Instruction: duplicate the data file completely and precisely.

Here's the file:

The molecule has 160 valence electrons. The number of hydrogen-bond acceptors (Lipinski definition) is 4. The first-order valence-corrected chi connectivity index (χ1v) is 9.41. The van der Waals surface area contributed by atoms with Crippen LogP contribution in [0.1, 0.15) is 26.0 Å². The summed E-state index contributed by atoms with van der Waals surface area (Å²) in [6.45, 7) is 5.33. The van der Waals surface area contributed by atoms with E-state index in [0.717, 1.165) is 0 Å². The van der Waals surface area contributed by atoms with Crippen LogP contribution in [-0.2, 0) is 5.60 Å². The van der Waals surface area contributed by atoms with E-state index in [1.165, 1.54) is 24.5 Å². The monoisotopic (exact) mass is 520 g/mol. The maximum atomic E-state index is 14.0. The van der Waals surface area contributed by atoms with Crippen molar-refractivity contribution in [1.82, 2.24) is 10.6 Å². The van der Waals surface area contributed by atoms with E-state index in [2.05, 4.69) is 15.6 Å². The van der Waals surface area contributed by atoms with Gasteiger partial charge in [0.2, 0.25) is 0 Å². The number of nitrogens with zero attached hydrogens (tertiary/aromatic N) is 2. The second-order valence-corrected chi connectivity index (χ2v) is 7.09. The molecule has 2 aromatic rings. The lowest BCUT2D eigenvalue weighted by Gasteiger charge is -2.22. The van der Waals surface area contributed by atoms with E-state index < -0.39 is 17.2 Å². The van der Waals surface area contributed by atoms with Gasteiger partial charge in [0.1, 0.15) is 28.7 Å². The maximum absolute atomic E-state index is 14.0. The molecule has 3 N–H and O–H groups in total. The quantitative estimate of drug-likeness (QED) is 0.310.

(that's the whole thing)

The molecule has 160 valence electrons. The number of hydrogen-bond acceptors (Lipinski definition) is 4. The first-order valence-corrected chi connectivity index (χ1v) is 9.41. The van der Waals surface area contributed by atoms with Crippen LogP contribution in [0.1, 0.15) is 26.0 Å². The summed E-state index contributed by atoms with van der Waals surface area (Å²) in [6.45, 7) is 5.33. The van der Waals surface area contributed by atoms with E-state index in [0.717, 1.165) is 0 Å². The van der Waals surface area contributed by atoms with Crippen LogP contribution in [-0.2, 0) is 5.60 Å². The van der Waals surface area contributed by atoms with E-state index in [1.165, 1.54) is 24.5 Å². The monoisotopic (exact) mass is 520 g/mol. The maximum atomic E-state index is 14.0. The van der Waals surface area contributed by atoms with Crippen molar-refractivity contribution in [1.82, 2.24) is 10.6 Å². The van der Waals surface area contributed by atoms with E-state index in [2.05, 4.69) is 15.6 Å². The van der Waals surface area contributed by atoms with Gasteiger partial charge in [0.2, 0.25) is 0 Å². The number of nitrogens with zero attached hydrogens (tertiary/aromatic N) is 2. The second-order valence-corrected chi connectivity index (χ2v) is 7.09. The molecule has 2 aromatic rings. The lowest BCUT2D eigenvalue weighted by Gasteiger charge is -2.22. The van der Waals surface area contributed by atoms with E-state index < -0.39 is 17.2 Å². The van der Waals surface area contributed by atoms with Gasteiger partial charge in [0.1, 0.15) is 28.7 Å². The maximum absolute atomic E-state index is 14.0. The molecule has 3 N–H and O–H groups in total. The quantitative estimate of drug-likeness (QED) is 0.310.